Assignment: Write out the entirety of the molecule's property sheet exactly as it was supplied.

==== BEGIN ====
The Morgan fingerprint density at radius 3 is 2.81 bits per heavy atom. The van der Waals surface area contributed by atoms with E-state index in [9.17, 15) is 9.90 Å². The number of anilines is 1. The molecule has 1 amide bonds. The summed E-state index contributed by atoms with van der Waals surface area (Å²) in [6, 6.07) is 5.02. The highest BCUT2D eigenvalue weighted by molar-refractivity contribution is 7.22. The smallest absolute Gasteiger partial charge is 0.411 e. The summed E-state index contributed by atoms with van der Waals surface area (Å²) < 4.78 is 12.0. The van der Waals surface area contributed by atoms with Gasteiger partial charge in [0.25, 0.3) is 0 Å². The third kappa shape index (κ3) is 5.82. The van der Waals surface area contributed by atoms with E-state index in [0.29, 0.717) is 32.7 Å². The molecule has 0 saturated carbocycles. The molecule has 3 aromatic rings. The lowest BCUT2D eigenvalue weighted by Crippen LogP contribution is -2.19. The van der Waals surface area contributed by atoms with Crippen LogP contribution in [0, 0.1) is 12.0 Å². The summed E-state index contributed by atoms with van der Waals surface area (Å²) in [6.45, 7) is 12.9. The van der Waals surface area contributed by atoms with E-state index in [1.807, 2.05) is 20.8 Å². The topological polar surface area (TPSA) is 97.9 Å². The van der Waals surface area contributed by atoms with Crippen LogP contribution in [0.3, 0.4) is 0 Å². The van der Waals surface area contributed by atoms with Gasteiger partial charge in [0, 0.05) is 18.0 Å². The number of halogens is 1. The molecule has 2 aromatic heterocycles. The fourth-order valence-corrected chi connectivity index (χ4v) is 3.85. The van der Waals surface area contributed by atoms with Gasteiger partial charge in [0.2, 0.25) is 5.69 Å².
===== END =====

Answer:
The Morgan fingerprint density at radius 3 is 2.81 bits per heavy atom. The van der Waals surface area contributed by atoms with E-state index in [9.17, 15) is 9.90 Å². The number of anilines is 1. The molecule has 1 amide bonds. The summed E-state index contributed by atoms with van der Waals surface area (Å²) in [6, 6.07) is 5.02. The highest BCUT2D eigenvalue weighted by molar-refractivity contribution is 7.22. The smallest absolute Gasteiger partial charge is 0.411 e. The summed E-state index contributed by atoms with van der Waals surface area (Å²) < 4.78 is 12.0. The van der Waals surface area contributed by atoms with Gasteiger partial charge in [0.25, 0.3) is 0 Å². The third kappa shape index (κ3) is 5.82. The van der Waals surface area contributed by atoms with E-state index in [0.29, 0.717) is 32.7 Å². The molecule has 0 saturated carbocycles. The molecule has 3 aromatic rings. The lowest BCUT2D eigenvalue weighted by Crippen LogP contribution is -2.19. The van der Waals surface area contributed by atoms with Crippen LogP contribution in [0, 0.1) is 12.0 Å². The summed E-state index contributed by atoms with van der Waals surface area (Å²) in [6.45, 7) is 12.9. The van der Waals surface area contributed by atoms with E-state index in [1.807, 2.05) is 20.8 Å². The topological polar surface area (TPSA) is 97.9 Å². The van der Waals surface area contributed by atoms with Crippen LogP contribution in [0.3, 0.4) is 0 Å². The van der Waals surface area contributed by atoms with Gasteiger partial charge in [0, 0.05) is 18.0 Å². The number of halogens is 1. The molecule has 2 aromatic heterocycles. The fourth-order valence-corrected chi connectivity index (χ4v) is 3.85. The van der Waals surface area contributed by atoms with Gasteiger partial charge in [0.2, 0.25) is 5.69 Å².